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6.0 Skills

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Effective leadership requires a range of skills. It is essential the next generation of planners develops these skills in order to champion the influence of planning in wider corporate strategies of local authorities. In this research interviewees were asked to identify the skills needed for leadership in planning. Below are some of the particular needs of the built environment professions and other more generalised transferable skills for local authority corporate management positions:

Built environment and local government skills


Viability assessments

Management of political interface


General Management Skills

 

Advocacy

Creating a vision

Creativity and innovation

Problem solving

Building business cases

Communication Skills

Budget management

Delegation

Negotiation

Project management

Interdepartmental working

Presentation skills/ public speaking

 

With their undervalued input within local authorities, planners are not getting the necessary breadth of experience working with other departments such as transport, education, housing and commercial real estate. This is likely to be true of planning departments without a specific Chief Planning Officer role. This runs the risk of stifling the career growth of talented planners.

"It's about enabling individuals to rub shoulders, and all the rest of it, with other people outside, and as you said, with champions, or mentors, or whatever so they can see the bigger picture, see how other people see things, how they see them."

(Retired Chief Planning Officer, England)

 

Cutting training support can be seen as an easy way to save money during departmental budget cuts. This may be one of the major contributing factors towards reduced mid-career training in local authorities, for example through less mid-career training opportunities such as Masters of Public Administration (MPAs). Participants told us that the pull of the private sector, with better salaries and better structured management training schemes, was a key factor in taking talent outside of public sector work.

Recommendations:

4. RTPI to work with stakeholders and partners to explore and support the provision of mid-career mentoring and management training development opportunities for planners.

5. RTPI to encourage accredited planning schools to facilitate Chief Planners and Senior Leaders to provide visiting lectures on multi-disciplinary skills for planning and career development, and input into practical projects.

6. RTPI to investigate an extended version of the current Chief Planners mentoring scheme for young planners which could be rolled-out offering additional opportunities for early or mid-career shadowing and development.

Case Study: Mid-career case study – Haringey Council

A number of the posts within the Haringey Council Planning Service have been created across grades, to enable the post-holders to progress from officers to senior officer and on to principal officer level.

Haringey also seeks to identify officers who have the ambition to progress to management roles within the Authority. The current Strategic Applications Team Leader in Development Management, Robbie McNaugher, is one such officer. After establishing Robbie's career ambitions, which he had set out as part of his APC sometime earlier, Haringey gave him a place on the 2015 Future of London Leaders Programme.  As part of this he was provided mentoring from a Chief Planning Officer within another LPA and access to a range of development opportunities. Robbie was then progressed through Haringey Academy's First Line manager development programme, and given people management responsibility. The course included group work across Haringey and a chance to engage with the Senior Leadership Team within the council including the Chief Executive. In 2017 Robbie was promoted to his current Team Leader position, with responsibility for four planners dealing with major planning applications in Haringey.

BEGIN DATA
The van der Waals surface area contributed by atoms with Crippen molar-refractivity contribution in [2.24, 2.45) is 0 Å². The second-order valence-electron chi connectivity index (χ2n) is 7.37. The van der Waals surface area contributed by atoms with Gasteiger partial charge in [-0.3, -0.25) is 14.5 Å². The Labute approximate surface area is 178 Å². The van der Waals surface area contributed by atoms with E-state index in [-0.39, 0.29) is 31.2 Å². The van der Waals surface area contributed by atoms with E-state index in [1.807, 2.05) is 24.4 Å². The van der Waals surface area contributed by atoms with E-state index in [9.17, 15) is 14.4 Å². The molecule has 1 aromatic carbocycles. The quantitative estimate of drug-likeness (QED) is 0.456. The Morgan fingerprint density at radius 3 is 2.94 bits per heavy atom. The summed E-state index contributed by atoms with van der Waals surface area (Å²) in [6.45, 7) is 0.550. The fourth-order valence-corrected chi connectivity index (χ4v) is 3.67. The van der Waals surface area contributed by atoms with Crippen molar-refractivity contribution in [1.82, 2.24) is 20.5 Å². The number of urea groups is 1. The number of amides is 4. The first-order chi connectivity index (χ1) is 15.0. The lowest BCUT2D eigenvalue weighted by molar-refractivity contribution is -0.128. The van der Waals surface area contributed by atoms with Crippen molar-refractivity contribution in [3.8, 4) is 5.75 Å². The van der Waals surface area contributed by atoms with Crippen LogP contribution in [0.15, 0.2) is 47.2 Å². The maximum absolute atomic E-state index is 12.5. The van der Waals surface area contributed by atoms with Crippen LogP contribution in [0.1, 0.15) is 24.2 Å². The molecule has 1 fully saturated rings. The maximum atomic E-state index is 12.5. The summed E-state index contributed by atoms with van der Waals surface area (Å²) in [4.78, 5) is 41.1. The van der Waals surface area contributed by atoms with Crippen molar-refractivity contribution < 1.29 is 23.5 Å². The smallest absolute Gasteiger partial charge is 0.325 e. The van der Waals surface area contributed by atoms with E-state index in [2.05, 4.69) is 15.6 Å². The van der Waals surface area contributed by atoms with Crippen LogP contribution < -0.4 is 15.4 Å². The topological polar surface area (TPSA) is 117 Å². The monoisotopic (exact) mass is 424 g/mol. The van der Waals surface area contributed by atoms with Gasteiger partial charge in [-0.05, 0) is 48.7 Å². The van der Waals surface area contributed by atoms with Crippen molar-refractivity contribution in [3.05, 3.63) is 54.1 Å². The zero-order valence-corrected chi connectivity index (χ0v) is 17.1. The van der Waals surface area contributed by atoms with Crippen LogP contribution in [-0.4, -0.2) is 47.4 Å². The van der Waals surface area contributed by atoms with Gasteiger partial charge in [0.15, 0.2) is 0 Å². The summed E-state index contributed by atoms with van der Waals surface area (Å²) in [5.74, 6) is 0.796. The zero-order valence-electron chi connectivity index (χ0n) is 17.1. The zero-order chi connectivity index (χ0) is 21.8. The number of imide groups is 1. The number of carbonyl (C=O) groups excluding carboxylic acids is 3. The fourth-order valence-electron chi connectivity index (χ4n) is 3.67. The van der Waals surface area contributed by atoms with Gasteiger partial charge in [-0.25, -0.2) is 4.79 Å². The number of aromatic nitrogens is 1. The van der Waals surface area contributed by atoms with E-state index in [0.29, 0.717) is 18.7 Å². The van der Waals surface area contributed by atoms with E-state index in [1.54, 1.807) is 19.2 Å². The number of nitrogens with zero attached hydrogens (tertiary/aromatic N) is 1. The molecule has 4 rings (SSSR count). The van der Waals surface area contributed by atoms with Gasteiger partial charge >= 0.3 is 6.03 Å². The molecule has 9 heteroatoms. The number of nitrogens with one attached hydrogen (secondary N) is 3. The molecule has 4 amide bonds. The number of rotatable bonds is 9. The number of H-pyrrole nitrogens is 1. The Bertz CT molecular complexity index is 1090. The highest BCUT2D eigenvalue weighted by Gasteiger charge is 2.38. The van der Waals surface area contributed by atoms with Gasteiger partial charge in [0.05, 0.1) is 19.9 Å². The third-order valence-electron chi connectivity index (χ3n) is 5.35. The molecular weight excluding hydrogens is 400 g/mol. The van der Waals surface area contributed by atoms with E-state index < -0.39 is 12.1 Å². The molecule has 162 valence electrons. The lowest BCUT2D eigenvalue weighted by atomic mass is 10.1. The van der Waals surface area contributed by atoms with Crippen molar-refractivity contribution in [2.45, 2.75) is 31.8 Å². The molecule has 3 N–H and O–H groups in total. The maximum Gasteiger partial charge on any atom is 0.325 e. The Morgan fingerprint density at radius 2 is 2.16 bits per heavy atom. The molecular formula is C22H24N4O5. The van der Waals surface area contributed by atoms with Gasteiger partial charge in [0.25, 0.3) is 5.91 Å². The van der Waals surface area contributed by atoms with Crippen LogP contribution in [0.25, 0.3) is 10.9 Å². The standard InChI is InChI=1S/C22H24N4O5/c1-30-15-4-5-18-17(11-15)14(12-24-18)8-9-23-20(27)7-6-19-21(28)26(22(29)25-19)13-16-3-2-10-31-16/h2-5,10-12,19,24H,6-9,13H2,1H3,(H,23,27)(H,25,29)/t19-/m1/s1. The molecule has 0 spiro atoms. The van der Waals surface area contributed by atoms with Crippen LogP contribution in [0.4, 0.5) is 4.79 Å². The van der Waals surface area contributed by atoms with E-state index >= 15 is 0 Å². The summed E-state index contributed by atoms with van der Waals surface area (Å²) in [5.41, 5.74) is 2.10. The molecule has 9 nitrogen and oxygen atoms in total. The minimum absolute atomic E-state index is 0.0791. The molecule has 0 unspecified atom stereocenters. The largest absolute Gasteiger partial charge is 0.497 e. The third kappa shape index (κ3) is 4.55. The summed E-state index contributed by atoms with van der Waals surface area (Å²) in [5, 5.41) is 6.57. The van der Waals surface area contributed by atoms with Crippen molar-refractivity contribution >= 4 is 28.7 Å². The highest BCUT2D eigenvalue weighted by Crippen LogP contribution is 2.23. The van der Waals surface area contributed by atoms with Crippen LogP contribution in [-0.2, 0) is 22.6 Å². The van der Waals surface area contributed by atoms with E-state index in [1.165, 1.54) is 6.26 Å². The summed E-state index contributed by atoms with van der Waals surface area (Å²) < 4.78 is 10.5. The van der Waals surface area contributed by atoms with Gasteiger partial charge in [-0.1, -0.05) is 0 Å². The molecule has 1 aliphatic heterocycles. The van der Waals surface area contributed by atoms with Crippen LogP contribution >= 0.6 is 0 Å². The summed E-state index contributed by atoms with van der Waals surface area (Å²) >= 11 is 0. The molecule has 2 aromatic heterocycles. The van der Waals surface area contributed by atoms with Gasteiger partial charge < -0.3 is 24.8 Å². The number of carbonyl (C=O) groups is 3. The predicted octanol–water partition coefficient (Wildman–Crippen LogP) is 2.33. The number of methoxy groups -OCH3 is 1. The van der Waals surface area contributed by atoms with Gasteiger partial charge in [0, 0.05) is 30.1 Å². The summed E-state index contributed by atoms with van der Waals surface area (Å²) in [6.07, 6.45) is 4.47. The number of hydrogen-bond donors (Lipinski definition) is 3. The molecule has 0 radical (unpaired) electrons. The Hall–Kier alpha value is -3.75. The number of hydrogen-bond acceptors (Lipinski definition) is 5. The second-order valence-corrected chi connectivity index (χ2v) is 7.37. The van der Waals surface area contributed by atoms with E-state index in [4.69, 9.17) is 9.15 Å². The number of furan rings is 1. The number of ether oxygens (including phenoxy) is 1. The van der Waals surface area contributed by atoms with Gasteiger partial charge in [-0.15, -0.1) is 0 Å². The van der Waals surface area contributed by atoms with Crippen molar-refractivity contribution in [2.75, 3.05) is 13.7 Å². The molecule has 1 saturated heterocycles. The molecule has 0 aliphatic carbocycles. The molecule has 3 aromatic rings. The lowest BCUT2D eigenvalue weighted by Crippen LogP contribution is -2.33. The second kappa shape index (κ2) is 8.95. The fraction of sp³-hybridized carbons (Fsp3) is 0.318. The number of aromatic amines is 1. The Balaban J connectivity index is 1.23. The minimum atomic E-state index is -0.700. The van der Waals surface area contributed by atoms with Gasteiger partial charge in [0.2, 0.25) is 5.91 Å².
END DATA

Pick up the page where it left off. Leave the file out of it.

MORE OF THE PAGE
Haringey currently have a number of other officers progressing through grades, in higher education on day-release and technical staff being up-skilled to take on professional-level work. Historically, Haringey have not found it particularly easy to recruit high quality, talented planners at higher levels, and thus the decision to 'grown-their-own' was an easy decision to make.

Tribute to RTPI Past President and former Chief Planning Officer John Miller

John Stanley Millar CBE BAarch ARIBA FRTPI, President of the RTPI in 1972/73, died at the age of 94 during 2019. This report recognises the valuable contribution that John made to the planning profession and the role of Chief Planning Officer. 

John was born in Liverpool and after studying at the University there, he worked for Liverpool City Council and Lancashire County Council before joining Manchester City Council where he made his name as a leading planner of his era. He became the first City Planning Officer in 1964 at the age of 39 and formed a department that was full of talent and ideas.

In 1973 he was appointed as County Planning Officer at Greater Manchester Council, where for the second time he built a new and successful department. In 1982 he retired early to care for his wife who had developed MS, and his young daughter.

A strategic thinker, a believer in public service and a professional with a strong ethical code, John was a man of vision and ideas who led by example. A huge number of planners owe an enormous debt to this inspirational figure – indeed around 25 of a professional staff of 100 at Manchester City Council later became Chief Planning Officers in their own right.

His passing marks the end of an era, but he will be remembered with gratitude and affection by all who had the good fortune to work with him and to know him.

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